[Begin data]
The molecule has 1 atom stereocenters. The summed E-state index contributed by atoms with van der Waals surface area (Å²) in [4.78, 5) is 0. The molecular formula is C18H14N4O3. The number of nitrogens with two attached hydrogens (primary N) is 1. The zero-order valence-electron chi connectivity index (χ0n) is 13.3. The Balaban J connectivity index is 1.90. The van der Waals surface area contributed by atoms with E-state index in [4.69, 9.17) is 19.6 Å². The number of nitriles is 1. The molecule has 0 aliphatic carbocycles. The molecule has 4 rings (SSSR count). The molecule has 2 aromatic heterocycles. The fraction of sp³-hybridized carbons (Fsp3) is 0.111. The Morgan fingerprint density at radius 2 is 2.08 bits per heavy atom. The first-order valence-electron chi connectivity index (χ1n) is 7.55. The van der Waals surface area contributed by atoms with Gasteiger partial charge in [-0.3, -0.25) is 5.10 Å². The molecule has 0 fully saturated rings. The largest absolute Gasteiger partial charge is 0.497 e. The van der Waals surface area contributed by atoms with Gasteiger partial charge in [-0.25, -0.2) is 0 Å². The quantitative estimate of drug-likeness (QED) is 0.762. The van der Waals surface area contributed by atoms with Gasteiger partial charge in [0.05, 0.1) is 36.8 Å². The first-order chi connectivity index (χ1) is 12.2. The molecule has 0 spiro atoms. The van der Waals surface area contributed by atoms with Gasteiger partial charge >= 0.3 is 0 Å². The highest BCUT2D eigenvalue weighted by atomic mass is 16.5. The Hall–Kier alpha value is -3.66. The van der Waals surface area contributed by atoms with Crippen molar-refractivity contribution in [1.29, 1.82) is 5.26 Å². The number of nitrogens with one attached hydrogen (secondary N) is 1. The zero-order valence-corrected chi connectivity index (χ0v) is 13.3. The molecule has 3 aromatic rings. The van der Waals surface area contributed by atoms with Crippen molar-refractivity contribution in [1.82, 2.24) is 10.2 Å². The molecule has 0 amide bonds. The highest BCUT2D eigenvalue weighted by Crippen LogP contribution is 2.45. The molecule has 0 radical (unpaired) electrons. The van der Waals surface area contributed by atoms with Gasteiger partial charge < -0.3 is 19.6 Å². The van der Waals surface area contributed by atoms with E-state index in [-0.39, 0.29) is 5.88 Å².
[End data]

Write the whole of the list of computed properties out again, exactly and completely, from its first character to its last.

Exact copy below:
The molecule has 1 atom stereocenters. The summed E-state index contributed by atoms with van der Waals surface area (Å²) in [4.78, 5) is 0. The molecular formula is C18H14N4O3. The number of nitrogens with two attached hydrogens (primary N) is 1. The zero-order valence-electron chi connectivity index (χ0n) is 13.3. The Balaban J connectivity index is 1.90. The van der Waals surface area contributed by atoms with E-state index in [4.69, 9.17) is 19.6 Å². The number of nitriles is 1. The molecule has 0 aliphatic carbocycles. The molecule has 4 rings (SSSR count). The molecule has 2 aromatic heterocycles. The fraction of sp³-hybridized carbons (Fsp3) is 0.111. The Morgan fingerprint density at radius 2 is 2.08 bits per heavy atom. The first-order valence-electron chi connectivity index (χ1n) is 7.55. The van der Waals surface area contributed by atoms with Gasteiger partial charge in [-0.3, -0.25) is 5.10 Å². The molecule has 0 fully saturated rings. The largest absolute Gasteiger partial charge is 0.497 e. The van der Waals surface area contributed by atoms with Gasteiger partial charge in [-0.25, -0.2) is 0 Å². The quantitative estimate of drug-likeness (QED) is 0.762. The van der Waals surface area contributed by atoms with Gasteiger partial charge in [0.05, 0.1) is 36.8 Å². The first-order chi connectivity index (χ1) is 12.2. The molecule has 0 spiro atoms. The van der Waals surface area contributed by atoms with Gasteiger partial charge >= 0.3 is 0 Å². The highest BCUT2D eigenvalue weighted by atomic mass is 16.5. The Hall–Kier alpha value is -3.66. The van der Waals surface area contributed by atoms with Crippen molar-refractivity contribution in [1.29, 1.82) is 5.26 Å². The number of nitrogens with one attached hydrogen (secondary N) is 1. The zero-order valence-corrected chi connectivity index (χ0v) is 13.3. The molecule has 3 aromatic rings. The van der Waals surface area contributed by atoms with Crippen molar-refractivity contribution in [1.82, 2.24) is 10.2 Å². The molecule has 0 amide bonds. The highest BCUT2D eigenvalue weighted by Crippen LogP contribution is 2.45. The molecule has 0 radical (unpaired) electrons. The van der Waals surface area contributed by atoms with Gasteiger partial charge < -0.3 is 19.6 Å². The van der Waals surface area contributed by atoms with E-state index in [-0.39, 0.29) is 5.88 Å².